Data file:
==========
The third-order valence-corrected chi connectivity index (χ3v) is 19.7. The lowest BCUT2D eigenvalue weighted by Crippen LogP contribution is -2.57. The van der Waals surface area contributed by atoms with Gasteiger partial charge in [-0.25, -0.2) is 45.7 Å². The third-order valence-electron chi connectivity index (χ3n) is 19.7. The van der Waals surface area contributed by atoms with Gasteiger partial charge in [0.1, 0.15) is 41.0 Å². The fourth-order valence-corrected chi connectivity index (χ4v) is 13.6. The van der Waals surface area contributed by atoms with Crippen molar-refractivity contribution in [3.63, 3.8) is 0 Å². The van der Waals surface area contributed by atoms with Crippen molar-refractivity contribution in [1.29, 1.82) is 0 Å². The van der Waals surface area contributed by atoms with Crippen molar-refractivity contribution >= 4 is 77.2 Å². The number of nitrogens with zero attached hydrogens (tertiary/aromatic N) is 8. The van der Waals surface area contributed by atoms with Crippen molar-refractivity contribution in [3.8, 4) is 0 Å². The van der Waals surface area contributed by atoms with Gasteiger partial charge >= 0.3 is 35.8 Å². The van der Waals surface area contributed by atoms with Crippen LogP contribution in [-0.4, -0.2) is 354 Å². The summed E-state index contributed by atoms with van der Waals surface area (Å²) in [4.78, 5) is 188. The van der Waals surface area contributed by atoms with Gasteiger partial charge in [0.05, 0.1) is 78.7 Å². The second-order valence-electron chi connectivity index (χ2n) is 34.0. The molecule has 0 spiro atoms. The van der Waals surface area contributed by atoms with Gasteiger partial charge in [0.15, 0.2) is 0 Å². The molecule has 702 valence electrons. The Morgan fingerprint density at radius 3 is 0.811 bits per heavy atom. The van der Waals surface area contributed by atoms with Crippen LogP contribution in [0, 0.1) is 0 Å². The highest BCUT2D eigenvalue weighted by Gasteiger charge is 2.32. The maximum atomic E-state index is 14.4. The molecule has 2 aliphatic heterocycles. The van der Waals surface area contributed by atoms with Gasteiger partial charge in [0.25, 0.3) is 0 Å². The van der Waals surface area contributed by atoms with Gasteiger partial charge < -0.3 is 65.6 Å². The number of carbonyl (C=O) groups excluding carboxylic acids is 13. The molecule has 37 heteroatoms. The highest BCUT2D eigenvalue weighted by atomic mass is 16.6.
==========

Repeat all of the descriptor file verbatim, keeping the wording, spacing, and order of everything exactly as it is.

The third-order valence-corrected chi connectivity index (χ3v) is 19.7. The lowest BCUT2D eigenvalue weighted by Crippen LogP contribution is -2.57. The van der Waals surface area contributed by atoms with Gasteiger partial charge in [-0.25, -0.2) is 45.7 Å². The third-order valence-electron chi connectivity index (χ3n) is 19.7. The van der Waals surface area contributed by atoms with Gasteiger partial charge in [0.1, 0.15) is 41.0 Å². The fourth-order valence-corrected chi connectivity index (χ4v) is 13.6. The van der Waals surface area contributed by atoms with Crippen molar-refractivity contribution in [3.63, 3.8) is 0 Å². The van der Waals surface area contributed by atoms with Crippen molar-refractivity contribution in [1.29, 1.82) is 0 Å². The van der Waals surface area contributed by atoms with Crippen molar-refractivity contribution >= 4 is 77.2 Å². The number of nitrogens with zero attached hydrogens (tertiary/aromatic N) is 8. The van der Waals surface area contributed by atoms with Crippen molar-refractivity contribution in [3.8, 4) is 0 Å². The van der Waals surface area contributed by atoms with Gasteiger partial charge >= 0.3 is 35.8 Å². The van der Waals surface area contributed by atoms with Crippen LogP contribution in [-0.4, -0.2) is 354 Å². The summed E-state index contributed by atoms with van der Waals surface area (Å²) in [4.78, 5) is 188. The van der Waals surface area contributed by atoms with Gasteiger partial charge in [0.05, 0.1) is 78.7 Å². The second-order valence-electron chi connectivity index (χ2n) is 34.0. The molecule has 0 spiro atoms. The van der Waals surface area contributed by atoms with Gasteiger partial charge in [0.15, 0.2) is 0 Å². The molecule has 702 valence electrons. The Morgan fingerprint density at radius 3 is 0.811 bits per heavy atom. The van der Waals surface area contributed by atoms with Crippen LogP contribution in [0, 0.1) is 0 Å². The highest BCUT2D eigenvalue weighted by Gasteiger charge is 2.32. The maximum atomic E-state index is 14.4. The molecule has 2 aliphatic heterocycles. The van der Waals surface area contributed by atoms with Gasteiger partial charge in [0.25, 0.3) is 0 Å². The van der Waals surface area contributed by atoms with Gasteiger partial charge < -0.3 is 65.6 Å². The number of carbonyl (C=O) groups excluding carboxylic acids is 13. The molecule has 37 heteroatoms. The highest BCUT2D eigenvalue weighted by atomic mass is 16.6.